What Will You Do Next?

The development of a Business Plan forces us to identify ways to help our small businesses grow and improve. Particularly for entrepreneurs, the crush of daily crises and essential tasks can make it easy to let your strategic (i.e., long-term) needs slide. Self-employed people tend to run leaner operations, perhaps without any employees in the beginning. So, on top of everything else, delegation is difficult, if not impossible.

As you’ve thought through your Objectives, Mission Statement, Strategies, Tactics, and Strengths & Weaknesses, your Business Plan should be taking shape. However, thinking and planning are not worth much if we do not examine the individual steps, based on our planned Tactics, and match them to a reasonable timeline.   

The Next Steps section of the Business Plan does exactly that, breaking down each Tactic into specific tasks with a deadline. Next Steps is a “to-do” list tied to the Business Plan, with a particular date when each task should be completed.  

Here is a section from the Ace Plumbing Business Plan, discussed previously:

Objective #2 - Build a loyal base of repeat customers.

     Strategy 2-A:  Make sure that each customer is satisfied with the work that is done.

Tactic 2-A-1:  Place a follow-up call or email after service visits. 

The Next Steps section would include:

2-A-1:  Follow-up call or email [as shown above]:

  Determine who will make the contact  2/21/20xx

  List the key points to include         2/21/20xx

  Make up a tracking list (e.g., name, date, feedback) 2/22/20xx

  Begin “day-after-service” contacts          2/25/20xx

Adjust the level of detail to what is needed for you and your business. In the example above, perhaps you only need the final date and not the interim dates.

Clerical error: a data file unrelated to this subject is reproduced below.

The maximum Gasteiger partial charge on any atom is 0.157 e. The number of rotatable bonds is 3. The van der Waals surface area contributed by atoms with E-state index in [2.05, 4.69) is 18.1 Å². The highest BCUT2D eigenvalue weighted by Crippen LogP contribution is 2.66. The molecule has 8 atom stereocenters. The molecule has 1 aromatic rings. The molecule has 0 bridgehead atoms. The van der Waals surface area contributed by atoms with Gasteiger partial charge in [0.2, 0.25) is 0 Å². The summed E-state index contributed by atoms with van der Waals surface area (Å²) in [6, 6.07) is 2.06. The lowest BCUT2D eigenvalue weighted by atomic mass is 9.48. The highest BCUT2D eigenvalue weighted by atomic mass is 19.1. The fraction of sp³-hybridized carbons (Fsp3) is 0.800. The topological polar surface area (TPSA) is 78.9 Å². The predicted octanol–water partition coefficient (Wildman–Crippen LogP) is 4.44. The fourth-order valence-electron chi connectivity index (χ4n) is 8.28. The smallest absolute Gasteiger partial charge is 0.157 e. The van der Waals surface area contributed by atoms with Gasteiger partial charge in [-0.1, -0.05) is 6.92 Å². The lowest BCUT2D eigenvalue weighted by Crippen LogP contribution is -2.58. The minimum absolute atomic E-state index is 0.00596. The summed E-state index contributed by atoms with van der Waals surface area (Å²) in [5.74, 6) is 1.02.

Some of these tasks will involve other people or companies. Keep in mind, their dates will impact your timeline and vice-versa. Tying others into your task list should strengthen your personal resolve and helps define priorities further. After all, we not only want to find dependable partners, we want to prove ourselves.

In setting dates, consider reality. At the same time, challenge yourself. Do not make the dates so aggressive that you are frustrated, or so spread out that you do not move forward. After all, each of us is in charge of our own plan, or our own portion of the plan if we have business partners. The dates can always be adjusted later, but start with a written target.

Due dates can be arranged in a document sorted by Tactic, by Strategy, or in chronological order across all Tactics. I prefer a spreadsheet because of the helpful ability to sort. For others, a word processing document may work better. Be sure to check for overlap or conflict.

Dedicate a specific time each week to your Business Plan and the related tasks. Don’t answer the phone or check emails during that focused time unless you have something extremely critical demanding your attention. Come in early or stay after the phone stops ringing if that is what you need to do.

We can set our own goals and deadlines and use them effectively. If we have a viable idea, we can be successful as entrepreneurs if we create our own structure. We simply have to commit to doing what we need to do.

What are you going to do next to reach your goals? Do not finish your timeline without considering your Critical Path. 

Until we meet again,

The Entrepreneur’s Friend

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The Entrepreneur’s Friend® is a registered trademark of Wheaton Consulting Group LLC.   Photo credits: All photos were taken by Cynthia Wheaton and owned by Wheaton Consulting Group LLC except as noted. Coffee cup art by Jim Wheaton.   Author support: Fellow authors from The Wrinklings and Light of Carolina Christian Writers Group.